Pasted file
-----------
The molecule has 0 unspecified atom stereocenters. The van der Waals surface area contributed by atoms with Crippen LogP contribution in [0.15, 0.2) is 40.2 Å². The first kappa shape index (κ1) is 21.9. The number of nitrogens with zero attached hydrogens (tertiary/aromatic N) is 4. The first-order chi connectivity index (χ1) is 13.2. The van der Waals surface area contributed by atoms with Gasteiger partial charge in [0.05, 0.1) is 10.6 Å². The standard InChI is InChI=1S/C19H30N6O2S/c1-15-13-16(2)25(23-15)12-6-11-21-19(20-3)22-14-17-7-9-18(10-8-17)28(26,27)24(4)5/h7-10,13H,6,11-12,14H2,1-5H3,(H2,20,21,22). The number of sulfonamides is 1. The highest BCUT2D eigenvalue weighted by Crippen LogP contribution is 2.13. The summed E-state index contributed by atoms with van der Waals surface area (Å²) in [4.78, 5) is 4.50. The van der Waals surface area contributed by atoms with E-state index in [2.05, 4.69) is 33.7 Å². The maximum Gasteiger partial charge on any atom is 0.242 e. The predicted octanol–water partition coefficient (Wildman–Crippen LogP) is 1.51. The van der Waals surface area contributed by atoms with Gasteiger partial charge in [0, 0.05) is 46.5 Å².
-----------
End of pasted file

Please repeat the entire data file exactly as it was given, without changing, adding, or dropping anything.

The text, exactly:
The molecule has 0 unspecified atom stereocenters. The van der Waals surface area contributed by atoms with Crippen LogP contribution in [0.15, 0.2) is 40.2 Å². The first kappa shape index (κ1) is 21.9. The number of nitrogens with zero attached hydrogens (tertiary/aromatic N) is 4. The first-order chi connectivity index (χ1) is 13.2. The van der Waals surface area contributed by atoms with Gasteiger partial charge in [0.05, 0.1) is 10.6 Å². The standard InChI is InChI=1S/C19H30N6O2S/c1-15-13-16(2)25(23-15)12-6-11-21-19(20-3)22-14-17-7-9-18(10-8-17)28(26,27)24(4)5/h7-10,13H,6,11-12,14H2,1-5H3,(H2,20,21,22). The number of sulfonamides is 1. The highest BCUT2D eigenvalue weighted by Crippen LogP contribution is 2.13. The summed E-state index contributed by atoms with van der Waals surface area (Å²) in [4.78, 5) is 4.50. The van der Waals surface area contributed by atoms with E-state index in [2.05, 4.69) is 33.7 Å². The maximum Gasteiger partial charge on any atom is 0.242 e. The predicted octanol–water partition coefficient (Wildman–Crippen LogP) is 1.51. The van der Waals surface area contributed by atoms with Gasteiger partial charge in [0, 0.05) is 46.5 Å².